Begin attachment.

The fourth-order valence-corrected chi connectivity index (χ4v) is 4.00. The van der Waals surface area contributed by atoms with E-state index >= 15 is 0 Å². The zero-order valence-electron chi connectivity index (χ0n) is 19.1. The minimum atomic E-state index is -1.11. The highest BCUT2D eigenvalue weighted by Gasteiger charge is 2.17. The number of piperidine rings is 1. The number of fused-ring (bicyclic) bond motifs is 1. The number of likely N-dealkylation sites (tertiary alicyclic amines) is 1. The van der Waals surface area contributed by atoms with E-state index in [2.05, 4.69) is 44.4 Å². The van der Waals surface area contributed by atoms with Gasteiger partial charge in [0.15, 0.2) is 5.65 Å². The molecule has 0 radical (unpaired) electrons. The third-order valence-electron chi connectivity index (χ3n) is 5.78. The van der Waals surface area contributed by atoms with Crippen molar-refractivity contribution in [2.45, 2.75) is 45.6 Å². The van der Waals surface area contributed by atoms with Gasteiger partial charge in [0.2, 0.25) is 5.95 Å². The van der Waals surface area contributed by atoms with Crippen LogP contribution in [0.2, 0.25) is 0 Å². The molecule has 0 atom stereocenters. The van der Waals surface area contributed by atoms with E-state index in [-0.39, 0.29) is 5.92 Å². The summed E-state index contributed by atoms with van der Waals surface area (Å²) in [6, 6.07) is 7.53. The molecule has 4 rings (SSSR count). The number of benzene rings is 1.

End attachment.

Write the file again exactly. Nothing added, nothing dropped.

The fourth-order valence-corrected chi connectivity index (χ4v) is 4.00. The van der Waals surface area contributed by atoms with E-state index >= 15 is 0 Å². The zero-order valence-electron chi connectivity index (χ0n) is 19.1. The minimum atomic E-state index is -1.11. The highest BCUT2D eigenvalue weighted by Gasteiger charge is 2.17. The number of piperidine rings is 1. The number of fused-ring (bicyclic) bond motifs is 1. The number of likely N-dealkylation sites (tertiary alicyclic amines) is 1. The van der Waals surface area contributed by atoms with E-state index in [2.05, 4.69) is 44.4 Å². The van der Waals surface area contributed by atoms with Gasteiger partial charge in [0.15, 0.2) is 5.65 Å². The molecule has 0 radical (unpaired) electrons. The third-order valence-electron chi connectivity index (χ3n) is 5.78. The van der Waals surface area contributed by atoms with Crippen molar-refractivity contribution in [2.45, 2.75) is 45.6 Å². The van der Waals surface area contributed by atoms with Gasteiger partial charge in [0.2, 0.25) is 5.95 Å². The van der Waals surface area contributed by atoms with Crippen LogP contribution in [0.2, 0.25) is 0 Å². The molecule has 0 atom stereocenters. The van der Waals surface area contributed by atoms with E-state index in [-0.39, 0.29) is 5.92 Å². The summed E-state index contributed by atoms with van der Waals surface area (Å²) in [6, 6.07) is 7.53. The molecule has 4 rings (SSSR count). The number of benzene rings is 1.